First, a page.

That moment left a deep impression on me. When I left Minneapolis for my current youth ministry position in suburban Ohio, I decided that I needed to create similar opportunities to reach kids.
Ultra Live! Is Born
Outreaches like Friday Night Live can serve as bridges for many teens to make decisions for Christ—and become radical disciples for him. Of course not all teens who come to these events become Christians. But seeds are planted—and at least they can see that being a Christian is fun, exciting, and on the cutting edge of life.
There are other reasons why I’m sold on dances and coffeehouses as vehicles for radical outreach:
1. It helped me learn the difference between evangelism and outreach—and how to separate the two. If a teen invites a friend to “Sunday school,” often the answer is, “Yeah, right!” But with a cutting-edge outreach on the agenda, the answer is more likely to be positive. Six months ago our youth ministry started a monthly outreach called “Ultra Live!” On the first Saturday night of every month, we turn our discipleship center into a Christian teen nightclub and coffeehouse where we play the latest in Christian music. The key is that UItra Live! is outreach—not evangelism.
We have another event called Madhouse Live! that features cutting-edge praise and worship music—rap, hip-hop, alternative, and hardcore rock. But there’s also a drama, and I do an evangelistic message with different themes (self-esteem, identity, friendship, love, dating). Madhouse Live! is a chance for teens to respond to the gospel. It’s evangelism.
Ultra Live! is a Christian alternative for social development—an alternative to parties, drugs, alcohol, sex, and other typical teen pursuits. But we’re not passing out tracts. We’re not preaching. And still these non-Christian kids are walking into an environment where the Spirit of God is evident—where Christian teens can deepen relationships with their non-Christian friends. And it’s hopefully a stepping-stone to a place where the gospel can be shared.
The last few times at Ultra Live! I was the DJ! Kids would come up to me, not knowing I was the youth pastor, too, and ask when I was going to play Snoop Doggy Dogg, Marilyn Manson, and Limp Bizkit. My answer? “Hey, this is underground music, stuff you’ll never hear on the radio or anywhere else. Do you like it?” They usually do, especially knowing it’s “underground” music—which is true of many Christian alternative, hardcore, rap, and dance bands. That approach always keeps them coming back.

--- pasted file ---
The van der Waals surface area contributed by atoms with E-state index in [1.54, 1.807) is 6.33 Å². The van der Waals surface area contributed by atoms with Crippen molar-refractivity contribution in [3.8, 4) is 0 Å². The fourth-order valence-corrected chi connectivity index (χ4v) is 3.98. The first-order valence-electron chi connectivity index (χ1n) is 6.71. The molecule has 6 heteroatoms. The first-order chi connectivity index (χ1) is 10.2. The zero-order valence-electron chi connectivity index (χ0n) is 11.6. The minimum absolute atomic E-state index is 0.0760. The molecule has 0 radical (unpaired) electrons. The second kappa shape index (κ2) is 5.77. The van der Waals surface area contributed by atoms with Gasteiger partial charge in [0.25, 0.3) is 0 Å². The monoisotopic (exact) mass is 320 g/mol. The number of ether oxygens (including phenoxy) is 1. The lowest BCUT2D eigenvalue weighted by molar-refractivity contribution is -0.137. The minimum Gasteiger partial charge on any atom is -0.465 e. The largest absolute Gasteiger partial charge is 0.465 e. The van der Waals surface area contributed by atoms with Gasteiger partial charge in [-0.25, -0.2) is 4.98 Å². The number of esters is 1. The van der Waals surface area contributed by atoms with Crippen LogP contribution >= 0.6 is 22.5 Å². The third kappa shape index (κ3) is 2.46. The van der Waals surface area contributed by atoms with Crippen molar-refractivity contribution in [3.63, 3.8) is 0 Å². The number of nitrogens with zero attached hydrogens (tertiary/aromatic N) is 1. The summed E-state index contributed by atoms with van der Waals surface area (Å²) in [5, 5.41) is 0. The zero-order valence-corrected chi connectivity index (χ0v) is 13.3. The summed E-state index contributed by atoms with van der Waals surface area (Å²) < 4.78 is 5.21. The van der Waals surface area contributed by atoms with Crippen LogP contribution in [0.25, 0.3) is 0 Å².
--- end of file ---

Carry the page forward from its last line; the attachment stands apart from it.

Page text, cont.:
What’s more, I found my youth group kids really took off and made this thing their own. Some created a room for Ultra Live! called The Fishbowl where you’ll find mellow music, table games, and conversation. Some set up their air-hockey and ping-pong tables. The adults get into the fun, too, selling soda, candy, chips, and jumbo pickles. College students serve as DJs and hospitality coordinators. There are television screens all around the Ultra Live! club that show “Scooby Doo” and “Spiderman” cartoons. The best thing, though, is that this event is 100 percent cool—and 100 percent God.
2. I used to believe that youth pastors are the primary agents for all outreach and evangelism to teens. In those days, I had double duty. Not only did I have to create an environment where non-Christians would feel welcome, but I also had to hit the lunchrooms every day. When Friday night came around, I had to get to the football game—and bring along a few tracts in case a conversation turned to spiritual things. I’m not saying these pursuits are bad or wrong—not at all. But for me, there was so much pressure. Immense pressure. With all the kids coming to youth group, how do I decide what my territory is? My mission field? How do I prioritize who to reach? It was too much.